From Yahoo News:
[Comment at Unz.com]
April 29, 2019
… Where once it seemed like Game of Thrones had something to say about the topic of immigration and the introduction of new populations to the staid old continent of Westeros, I’m no longer sure it’s interested in such heady ideas anymore. It continues to burn up entire ethnicities like kindling in the fire of expensive battle scenes, revealing that it only introduced them in the first place to populate its numerous bloodbaths. Entire peoples with proud, interesting histories have been given the send off of a random red shirt cadet in Star Trek.
Game of Thrones first started teasing that it had something big to say about the human costs of the idea of boarders [borders?] with the Wildlings, or as they preferred to be know, the Free Folk. The group was hated by many of those in Westeros simply because they had been hated for years. It was tradition. While, of course, we know now there was actually a very good reason why the wall had gone up in the first place, most of the characters in the show didn’t believe that White Walkers and other assorted supernatural threats beyond the wall actually existed. Most of them had come to believe that wall was simply there to keep the Free Folk out. The show then spent several seasons humanizing the Free Folk, tracking the peace they eventually came to with the Northerners, and exposing centuries old bigotries as nonsense in the process.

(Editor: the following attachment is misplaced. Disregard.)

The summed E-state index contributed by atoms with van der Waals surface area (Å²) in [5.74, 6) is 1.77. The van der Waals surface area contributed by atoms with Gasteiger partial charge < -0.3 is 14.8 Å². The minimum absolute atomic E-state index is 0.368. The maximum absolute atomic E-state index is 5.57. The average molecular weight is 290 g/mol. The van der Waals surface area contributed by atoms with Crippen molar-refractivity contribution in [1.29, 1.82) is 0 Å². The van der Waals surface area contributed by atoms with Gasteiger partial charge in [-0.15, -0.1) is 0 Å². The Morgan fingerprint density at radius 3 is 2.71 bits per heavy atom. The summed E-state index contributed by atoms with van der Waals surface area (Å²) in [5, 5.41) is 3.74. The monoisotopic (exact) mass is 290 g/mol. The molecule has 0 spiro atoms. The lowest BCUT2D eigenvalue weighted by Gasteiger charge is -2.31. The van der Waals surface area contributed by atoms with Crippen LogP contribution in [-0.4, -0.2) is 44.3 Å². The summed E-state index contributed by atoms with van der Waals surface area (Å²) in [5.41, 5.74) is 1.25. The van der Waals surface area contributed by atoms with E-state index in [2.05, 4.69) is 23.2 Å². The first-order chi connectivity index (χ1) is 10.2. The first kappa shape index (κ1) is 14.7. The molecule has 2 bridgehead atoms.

… From a character perspective that’s nice for them, but thematically, lest they change their minds, it means two of the most potentially powerful post-war characters have placed themselves outside of the answer of what would a Westeros with immigrants in place of power mean? Sure some of the Unsullied may survive the battle against Cersei and her rented Golden Army (yet another force of foreigners whose fate seems simply to die in battle), but as that population can’t reproduce and form a lasting society in Westeros, there’s certain themes their fate won’t be able to directly address.
It’s odd, because not only have so many outsiders died to protect the people of the Seven Kingdoms, but some the most prominent characters have foreigners to thank for the skills, experiences, and magic they’ve learned from both Essos and the Free Folk. So it sits a bit awkwardly that there’s very few Free Folks or immigrants from Essos left to share in both the rewards and a slice of the power structure that emerges afterwards.
Sure, maybe given a few thousand more years, the White Walkers, had they survived, could have figure out how to man boats (or at least fly an ice dragon) over to Essos …
Unfortunately, it’s killed off so many immigrants and foreigners that it’s left itself very little to work with.